This past season I didn’t hear a bull bugle until the 16th of September. On that day two bulls responded, but I botched both opportunities. In one case I setup too slowly and in the other I proceeded too quickly. While every hunt is unique, there are a few variables that you should keep in mind whenever you get a response. The following blog explains why the approaches I chose failed to produce a shot and what would have been a better option.
(7:30 a.m.) I cow called several times before crossing the small bench. As I reached a clearing I heard a weak bugle from above me. The bull sounded as though he was bedded and attempting to call me up the hill towards him. Kneeling, I marked my location on the GPS and dropped my pack. I took my time as I felt confident the bull could not see me. But, as I entered into thicker cover, I heard the bull run away from me and out of my life. Imagine the feeling when your line snaps on a big bass, now imagine that instead it’s a 700 pound elk you’ve been chasing for three weeks :-(.
The bull likely heard the cow calls and, when combined with the sound of my footsteps, believed that another elk was in the area. He felt comfortable approaching from above me as to check. Despite his lazy bugle and grunts it was still early in the morning, and he probably had only recently bedded or was not been bedded at all. I would have been much better off getting to cover immediately before dropping my pack. Then, I could have called a second time to pinpoint the bull’s location. Next, I would have chosen between either getting on his level to challenge him as another bull, or, if he did stay in the same place, I would have continued the cow-ploy and got him to start raking as I charged in for the shot.
An hour later (8:30 a.m.) I let out a bugle, which was immediately met with a response from below me. The wind had switched at this point and was carrying my scent uphill, away from the bull. I dropped down the hill a hundred yards and setup in a thick grove of pines. I let out a cow call and cut off the bull’s response with a bugle of my own. As I raked the tree in front of me I could hear the bull crashing through the brush below and expected him to emerge at any moment. Instead, the bull hung up. I kept raking, but the bull did not appear to be moving. To avoid letting the bull lose interest or become wary, I decided to stalk around the small pines in front of me and call again. As I stepped over a downed tree I looked up and watched a spike bull tear off through the forest 60 yards away.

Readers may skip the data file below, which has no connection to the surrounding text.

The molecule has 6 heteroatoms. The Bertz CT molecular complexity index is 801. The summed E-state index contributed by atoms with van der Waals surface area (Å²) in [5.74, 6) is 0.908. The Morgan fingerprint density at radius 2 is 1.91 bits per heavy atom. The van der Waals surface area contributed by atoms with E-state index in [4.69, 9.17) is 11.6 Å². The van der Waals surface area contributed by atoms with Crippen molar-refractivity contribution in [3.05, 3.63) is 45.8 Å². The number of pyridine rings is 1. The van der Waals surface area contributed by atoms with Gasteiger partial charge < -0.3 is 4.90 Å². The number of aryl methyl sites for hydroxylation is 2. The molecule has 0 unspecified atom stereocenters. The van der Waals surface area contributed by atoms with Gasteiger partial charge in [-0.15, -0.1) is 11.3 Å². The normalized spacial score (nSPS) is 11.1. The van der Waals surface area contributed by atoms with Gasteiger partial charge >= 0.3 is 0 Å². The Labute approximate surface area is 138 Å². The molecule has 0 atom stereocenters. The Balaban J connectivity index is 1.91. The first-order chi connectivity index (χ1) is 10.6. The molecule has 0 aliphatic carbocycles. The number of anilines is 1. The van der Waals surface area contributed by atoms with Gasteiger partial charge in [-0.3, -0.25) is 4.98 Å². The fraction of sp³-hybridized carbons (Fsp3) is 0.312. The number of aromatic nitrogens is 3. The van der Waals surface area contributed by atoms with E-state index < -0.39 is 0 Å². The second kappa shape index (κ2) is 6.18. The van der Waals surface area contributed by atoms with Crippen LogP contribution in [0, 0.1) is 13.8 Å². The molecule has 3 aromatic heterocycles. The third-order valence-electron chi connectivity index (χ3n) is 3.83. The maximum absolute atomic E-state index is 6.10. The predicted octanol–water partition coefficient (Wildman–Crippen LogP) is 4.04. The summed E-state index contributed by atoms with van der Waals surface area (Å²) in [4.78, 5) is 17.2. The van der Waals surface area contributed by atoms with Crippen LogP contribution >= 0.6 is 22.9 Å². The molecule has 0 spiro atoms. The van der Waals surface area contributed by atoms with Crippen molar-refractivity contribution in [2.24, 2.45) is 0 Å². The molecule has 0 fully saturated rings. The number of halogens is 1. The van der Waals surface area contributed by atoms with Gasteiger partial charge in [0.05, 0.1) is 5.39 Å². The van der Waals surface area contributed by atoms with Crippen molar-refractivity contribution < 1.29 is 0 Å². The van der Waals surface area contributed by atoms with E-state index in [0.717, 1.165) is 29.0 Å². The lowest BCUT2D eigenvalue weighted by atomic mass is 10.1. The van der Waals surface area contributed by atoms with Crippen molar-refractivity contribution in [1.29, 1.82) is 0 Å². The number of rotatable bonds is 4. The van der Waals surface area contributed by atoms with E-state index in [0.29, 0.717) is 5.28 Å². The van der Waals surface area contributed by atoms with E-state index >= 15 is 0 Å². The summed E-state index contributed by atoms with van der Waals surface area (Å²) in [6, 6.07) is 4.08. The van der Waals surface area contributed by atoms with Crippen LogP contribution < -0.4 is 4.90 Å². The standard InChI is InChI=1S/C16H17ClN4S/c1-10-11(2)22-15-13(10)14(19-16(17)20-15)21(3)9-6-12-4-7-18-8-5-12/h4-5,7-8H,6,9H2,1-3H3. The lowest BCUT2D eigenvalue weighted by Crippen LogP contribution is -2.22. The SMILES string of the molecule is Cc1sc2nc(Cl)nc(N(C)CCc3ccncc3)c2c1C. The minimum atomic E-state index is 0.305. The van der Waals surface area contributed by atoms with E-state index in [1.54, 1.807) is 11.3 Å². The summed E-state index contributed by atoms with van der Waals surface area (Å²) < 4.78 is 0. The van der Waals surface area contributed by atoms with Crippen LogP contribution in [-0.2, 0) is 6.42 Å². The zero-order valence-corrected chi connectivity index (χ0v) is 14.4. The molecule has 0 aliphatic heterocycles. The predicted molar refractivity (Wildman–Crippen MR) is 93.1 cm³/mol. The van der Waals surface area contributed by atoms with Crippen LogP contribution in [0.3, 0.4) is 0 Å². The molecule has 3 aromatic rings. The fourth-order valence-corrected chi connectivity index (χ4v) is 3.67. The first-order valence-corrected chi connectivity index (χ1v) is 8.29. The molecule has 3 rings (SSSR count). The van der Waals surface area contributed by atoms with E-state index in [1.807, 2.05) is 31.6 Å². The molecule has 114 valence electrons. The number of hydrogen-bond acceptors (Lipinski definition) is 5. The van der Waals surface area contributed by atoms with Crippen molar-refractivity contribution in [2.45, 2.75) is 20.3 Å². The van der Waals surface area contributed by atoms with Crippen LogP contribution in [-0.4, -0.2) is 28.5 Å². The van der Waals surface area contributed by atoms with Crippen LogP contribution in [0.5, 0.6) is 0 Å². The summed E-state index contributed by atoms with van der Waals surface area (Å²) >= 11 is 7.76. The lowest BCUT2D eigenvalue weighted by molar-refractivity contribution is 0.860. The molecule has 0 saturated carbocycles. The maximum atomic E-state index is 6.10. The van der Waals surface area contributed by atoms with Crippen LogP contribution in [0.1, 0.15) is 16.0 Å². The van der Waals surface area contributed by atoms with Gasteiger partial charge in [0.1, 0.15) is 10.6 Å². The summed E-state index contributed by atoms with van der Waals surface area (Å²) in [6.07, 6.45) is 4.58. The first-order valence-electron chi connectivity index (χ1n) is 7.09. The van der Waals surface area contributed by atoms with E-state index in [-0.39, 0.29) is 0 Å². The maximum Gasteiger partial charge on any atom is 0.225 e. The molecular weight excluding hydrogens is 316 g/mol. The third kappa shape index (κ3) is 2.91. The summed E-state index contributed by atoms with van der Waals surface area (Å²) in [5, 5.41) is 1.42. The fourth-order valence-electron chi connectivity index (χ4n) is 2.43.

I should have either decided to reach his level and challenge him with a bugle, or cow called and dropped in silently from above to shoot him in his bed. Instead, I merged the strategies by challenging him from above. I don’t believe elk want to come uphill toward another bull as that would put them at a disadvantage from the start. It’s much better to call bulls horizontally. The thick cover I called from also didn’t do me any favors. The bull hung up at 60 yards, a makable shot, but I set up without shooting lanes out to that distance. I have repeatedly had bulls hang up at around 70 yards. If you make soft calf or cow calls they will often linger long enough to let you stalk to 50. Set up so that you have shooting lanes out to your maximum distance. Lastly, I should have built up the bull’s confidence before cutting him off. If I added several eager cow calls after his initial bugle, he likely would have elevated his intensity and been less wary of the situation. When you’re adrenaline is pumping you will feel impatient and nervous that the longer you wait the greater the chances you will mess up. Instead, take your time to set the scene, understand the bull’s mood and select the best approach.
Though a hunt like this can leave you feeling like you just blew your only opportunity of the season, you can learn a lot. We always say, “you have to do a lot right to miss a buck.” And, I think that’s especially true with elk hunting. You have to wake up early enough, hunt in the right area and control the wind just to have a bull escape for a different reason. Focus on what you did right in the moment and try not to make the same mistake twice.